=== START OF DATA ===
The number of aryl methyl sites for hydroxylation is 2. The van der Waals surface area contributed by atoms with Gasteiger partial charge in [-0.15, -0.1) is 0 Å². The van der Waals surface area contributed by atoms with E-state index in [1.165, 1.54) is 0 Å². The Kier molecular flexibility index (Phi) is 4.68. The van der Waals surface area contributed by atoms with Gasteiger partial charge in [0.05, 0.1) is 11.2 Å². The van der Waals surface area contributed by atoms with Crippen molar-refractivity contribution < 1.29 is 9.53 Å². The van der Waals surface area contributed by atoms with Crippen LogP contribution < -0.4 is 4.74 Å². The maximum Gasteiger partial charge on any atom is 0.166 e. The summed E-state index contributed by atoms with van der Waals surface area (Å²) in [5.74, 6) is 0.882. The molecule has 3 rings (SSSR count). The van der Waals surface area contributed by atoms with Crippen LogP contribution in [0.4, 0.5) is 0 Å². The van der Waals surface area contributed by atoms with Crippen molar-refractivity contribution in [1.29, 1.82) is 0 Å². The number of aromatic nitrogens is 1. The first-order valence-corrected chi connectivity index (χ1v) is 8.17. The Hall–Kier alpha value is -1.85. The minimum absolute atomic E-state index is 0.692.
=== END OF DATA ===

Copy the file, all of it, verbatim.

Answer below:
The number of aryl methyl sites for hydroxylation is 2. The van der Waals surface area contributed by atoms with Gasteiger partial charge in [-0.15, -0.1) is 0 Å². The van der Waals surface area contributed by atoms with E-state index in [1.165, 1.54) is 0 Å². The Kier molecular flexibility index (Phi) is 4.68. The van der Waals surface area contributed by atoms with Gasteiger partial charge in [0.05, 0.1) is 11.2 Å². The van der Waals surface area contributed by atoms with Crippen molar-refractivity contribution < 1.29 is 9.53 Å². The van der Waals surface area contributed by atoms with Crippen LogP contribution < -0.4 is 4.74 Å². The maximum Gasteiger partial charge on any atom is 0.166 e. The summed E-state index contributed by atoms with van der Waals surface area (Å²) in [5.74, 6) is 0.882. The molecule has 3 rings (SSSR count). The van der Waals surface area contributed by atoms with Crippen LogP contribution in [0.4, 0.5) is 0 Å². The van der Waals surface area contributed by atoms with Crippen molar-refractivity contribution in [1.29, 1.82) is 0 Å². The number of aromatic nitrogens is 1. The first-order valence-corrected chi connectivity index (χ1v) is 8.17. The Hall–Kier alpha value is -1.85. The minimum absolute atomic E-state index is 0.692.